CHINTZ APPLIQUÉ BORDER
Patchwork appliqué, a technique often born of necessity and frugality, has long been a practical medium for personal artistic expression within the domestic realm. Less time consuming than embroidery, patchwork was also economical in the use of fabric scraps left over from making clothing, or salvaged cuttings from worn out garments and household furnishings. Originally part of a larger coverlet dated 1842, this engaging appliqué border serves not only as a document of creative amateur needlework, but also of experimentation within British chintz production.
Most conventional patchwork textiles are arranged with hexagonal, square or other repeating geometric shapes that connect like puzzle pieces; pictorial patchworks are less common, and were usually made with figural motifs cut from patterned fabrics. Displaying a noteworthy level of individuality, the maker of this appliqué border was not constrained by the exacting process of aligning the interlocking fabric components, nor by preexisting figural imagery. Instead, this fanciful panel is decorated with an array of imaginative forms of original inspiration, placed at the embroiderer’s whim: diminutive card suits, half-moons and other quirky motifs are interspersed among spoked wheels, windmills, animals, gingerbread-like figures, and outsize maple leaves. Lively sawtooth borders finish the composition.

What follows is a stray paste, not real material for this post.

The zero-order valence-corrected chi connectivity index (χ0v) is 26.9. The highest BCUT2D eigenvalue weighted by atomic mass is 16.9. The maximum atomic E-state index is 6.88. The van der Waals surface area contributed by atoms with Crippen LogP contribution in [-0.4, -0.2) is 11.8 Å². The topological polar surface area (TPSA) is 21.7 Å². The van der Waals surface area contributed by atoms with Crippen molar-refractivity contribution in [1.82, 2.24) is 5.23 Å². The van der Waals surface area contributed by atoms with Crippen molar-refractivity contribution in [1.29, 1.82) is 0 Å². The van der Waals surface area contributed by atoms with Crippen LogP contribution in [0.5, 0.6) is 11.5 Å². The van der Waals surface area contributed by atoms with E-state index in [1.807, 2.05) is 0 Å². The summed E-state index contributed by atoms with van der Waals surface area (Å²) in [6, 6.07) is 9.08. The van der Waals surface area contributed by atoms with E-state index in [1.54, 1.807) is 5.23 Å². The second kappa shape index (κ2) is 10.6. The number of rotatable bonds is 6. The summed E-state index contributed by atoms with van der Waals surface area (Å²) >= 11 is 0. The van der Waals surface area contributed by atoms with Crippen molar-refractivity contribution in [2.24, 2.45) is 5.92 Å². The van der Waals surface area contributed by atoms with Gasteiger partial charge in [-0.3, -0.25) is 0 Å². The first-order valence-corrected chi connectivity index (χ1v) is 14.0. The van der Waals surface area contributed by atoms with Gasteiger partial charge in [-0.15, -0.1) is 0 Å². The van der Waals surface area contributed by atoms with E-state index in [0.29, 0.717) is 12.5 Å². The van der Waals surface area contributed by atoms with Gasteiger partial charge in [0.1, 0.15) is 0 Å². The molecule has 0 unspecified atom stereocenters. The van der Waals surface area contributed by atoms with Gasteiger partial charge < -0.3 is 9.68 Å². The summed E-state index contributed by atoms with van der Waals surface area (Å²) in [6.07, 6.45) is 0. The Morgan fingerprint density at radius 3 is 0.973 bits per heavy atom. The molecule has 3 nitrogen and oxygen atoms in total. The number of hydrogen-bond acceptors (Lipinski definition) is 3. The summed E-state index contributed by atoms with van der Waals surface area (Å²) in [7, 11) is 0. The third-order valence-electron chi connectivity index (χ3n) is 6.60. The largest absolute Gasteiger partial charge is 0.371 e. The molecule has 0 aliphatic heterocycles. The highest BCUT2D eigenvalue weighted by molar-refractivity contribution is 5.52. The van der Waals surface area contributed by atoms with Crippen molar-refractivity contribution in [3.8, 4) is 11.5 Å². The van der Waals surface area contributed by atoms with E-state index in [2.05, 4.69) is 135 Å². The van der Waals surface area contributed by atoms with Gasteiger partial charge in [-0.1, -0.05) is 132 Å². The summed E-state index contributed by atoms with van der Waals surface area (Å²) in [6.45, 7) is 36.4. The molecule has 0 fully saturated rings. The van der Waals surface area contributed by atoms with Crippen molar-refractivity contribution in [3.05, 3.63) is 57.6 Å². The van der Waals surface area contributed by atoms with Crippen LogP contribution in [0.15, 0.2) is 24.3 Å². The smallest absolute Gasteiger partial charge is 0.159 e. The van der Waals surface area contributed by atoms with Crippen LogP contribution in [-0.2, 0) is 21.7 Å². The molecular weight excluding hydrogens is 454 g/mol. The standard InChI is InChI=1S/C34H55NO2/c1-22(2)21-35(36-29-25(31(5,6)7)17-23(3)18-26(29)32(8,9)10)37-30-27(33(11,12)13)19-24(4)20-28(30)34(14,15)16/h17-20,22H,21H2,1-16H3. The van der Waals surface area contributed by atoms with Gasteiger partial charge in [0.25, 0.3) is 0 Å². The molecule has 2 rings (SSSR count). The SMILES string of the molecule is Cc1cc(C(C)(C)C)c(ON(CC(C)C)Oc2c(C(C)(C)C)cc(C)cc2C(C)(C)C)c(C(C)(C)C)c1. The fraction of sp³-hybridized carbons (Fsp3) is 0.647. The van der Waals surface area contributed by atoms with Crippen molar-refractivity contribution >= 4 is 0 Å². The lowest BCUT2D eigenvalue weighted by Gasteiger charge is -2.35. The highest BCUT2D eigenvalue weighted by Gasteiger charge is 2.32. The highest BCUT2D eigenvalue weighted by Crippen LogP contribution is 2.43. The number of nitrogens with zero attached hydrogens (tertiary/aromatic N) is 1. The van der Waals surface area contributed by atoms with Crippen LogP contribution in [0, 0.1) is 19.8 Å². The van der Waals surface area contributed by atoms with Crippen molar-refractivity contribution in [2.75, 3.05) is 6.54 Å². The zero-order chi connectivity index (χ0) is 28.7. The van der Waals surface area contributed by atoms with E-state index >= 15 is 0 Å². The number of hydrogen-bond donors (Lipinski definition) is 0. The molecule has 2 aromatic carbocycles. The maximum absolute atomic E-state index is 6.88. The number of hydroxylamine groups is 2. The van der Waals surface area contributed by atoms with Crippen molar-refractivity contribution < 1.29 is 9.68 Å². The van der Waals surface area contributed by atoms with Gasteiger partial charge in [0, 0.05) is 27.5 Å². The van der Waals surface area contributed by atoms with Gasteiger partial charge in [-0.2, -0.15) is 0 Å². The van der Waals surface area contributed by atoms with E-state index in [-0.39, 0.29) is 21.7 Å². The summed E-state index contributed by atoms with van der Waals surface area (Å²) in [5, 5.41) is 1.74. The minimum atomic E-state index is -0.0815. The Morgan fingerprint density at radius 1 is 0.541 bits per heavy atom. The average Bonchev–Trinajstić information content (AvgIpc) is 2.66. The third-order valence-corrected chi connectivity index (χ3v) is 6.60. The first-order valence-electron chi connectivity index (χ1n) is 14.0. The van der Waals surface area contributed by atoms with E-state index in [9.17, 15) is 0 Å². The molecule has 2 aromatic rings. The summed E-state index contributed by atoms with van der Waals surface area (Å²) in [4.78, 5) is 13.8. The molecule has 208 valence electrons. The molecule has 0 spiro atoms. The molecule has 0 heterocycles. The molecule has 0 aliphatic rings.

The charm of this patchwork is not only in the shapes of the appliqués, but also in the variety of fabrics used. Novelty and eclecticism were hallmarks of the British chintz industry in the nineteenth century; industrial innovations, especially significant advances made in roller-printing techniques, allowed for increasing consumer demands to be met as rapidly as possible. Prior to the invention of synthetic colorants, dye technology was steadily improving and a whole new spectrum of colors—from chrome yellow to lapis blue—was used to make textiles like those represented on this border. Calicoes and madder-dyed prints, staples of women’s everyday wear in the nineteenth century, were sensible choices because of their ability to camouflage stains and appear here with frequency; other types, such as marbled, ombré striped, glazed floral, and paisley shawl-inspired fabrics, were also transformed into appliqués for this embroidery.
A mid-nineteenth-century coverlet with similar applied patchwork motifs is found in the Victoria and Albert Museum collection (T.86-1957).
19” H x 114” W